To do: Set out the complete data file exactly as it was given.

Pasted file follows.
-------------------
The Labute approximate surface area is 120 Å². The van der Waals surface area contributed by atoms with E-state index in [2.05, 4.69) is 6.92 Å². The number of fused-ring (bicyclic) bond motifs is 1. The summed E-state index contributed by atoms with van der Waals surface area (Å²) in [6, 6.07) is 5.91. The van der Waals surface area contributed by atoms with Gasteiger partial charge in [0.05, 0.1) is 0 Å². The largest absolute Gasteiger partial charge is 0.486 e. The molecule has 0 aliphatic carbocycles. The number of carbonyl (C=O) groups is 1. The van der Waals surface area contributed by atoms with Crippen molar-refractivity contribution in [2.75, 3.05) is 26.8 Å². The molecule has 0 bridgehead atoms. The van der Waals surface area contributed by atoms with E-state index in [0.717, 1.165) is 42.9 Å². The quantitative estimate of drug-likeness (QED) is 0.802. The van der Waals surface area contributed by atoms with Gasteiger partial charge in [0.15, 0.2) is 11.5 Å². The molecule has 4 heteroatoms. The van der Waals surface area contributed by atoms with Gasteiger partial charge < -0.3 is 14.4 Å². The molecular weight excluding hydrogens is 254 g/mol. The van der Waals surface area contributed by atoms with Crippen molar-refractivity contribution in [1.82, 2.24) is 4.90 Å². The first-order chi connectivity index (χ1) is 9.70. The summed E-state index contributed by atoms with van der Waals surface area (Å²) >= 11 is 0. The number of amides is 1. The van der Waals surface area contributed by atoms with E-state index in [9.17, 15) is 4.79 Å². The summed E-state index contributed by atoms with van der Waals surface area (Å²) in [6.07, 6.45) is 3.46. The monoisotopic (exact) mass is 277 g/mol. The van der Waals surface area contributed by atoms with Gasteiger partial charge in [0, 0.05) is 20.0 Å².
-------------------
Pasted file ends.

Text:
The Labute approximate surface area is 120 Å². The van der Waals surface area contributed by atoms with E-state index in [2.05, 4.69) is 6.92 Å². The number of fused-ring (bicyclic) bond motifs is 1. The summed E-state index contributed by atoms with van der Waals surface area (Å²) in [6, 6.07) is 5.91. The van der Waals surface area contributed by atoms with Gasteiger partial charge in [0.05, 0.1) is 0 Å². The largest absolute Gasteiger partial charge is 0.486 e. The molecule has 0 aliphatic carbocycles. The number of carbonyl (C=O) groups is 1. The van der Waals surface area contributed by atoms with Crippen molar-refractivity contribution in [2.75, 3.05) is 26.8 Å². The molecule has 0 bridgehead atoms. The van der Waals surface area contributed by atoms with E-state index in [0.717, 1.165) is 42.9 Å². The quantitative estimate of drug-likeness (QED) is 0.802. The van der Waals surface area contributed by atoms with Gasteiger partial charge in [0.15, 0.2) is 11.5 Å². The molecule has 4 heteroatoms. The van der Waals surface area contributed by atoms with Gasteiger partial charge < -0.3 is 14.4 Å². The molecular weight excluding hydrogens is 254 g/mol. The van der Waals surface area contributed by atoms with Crippen molar-refractivity contribution in [1.82, 2.24) is 4.90 Å². The first-order chi connectivity index (χ1) is 9.70. The summed E-state index contributed by atoms with van der Waals surface area (Å²) >= 11 is 0. The number of amides is 1. The van der Waals surface area contributed by atoms with E-state index in [9.17, 15) is 4.79 Å². The summed E-state index contributed by atoms with van der Waals surface area (Å²) in [6.07, 6.45) is 3.46. The monoisotopic (exact) mass is 277 g/mol. The van der Waals surface area contributed by atoms with Gasteiger partial charge in [0, 0.05) is 20.0 Å².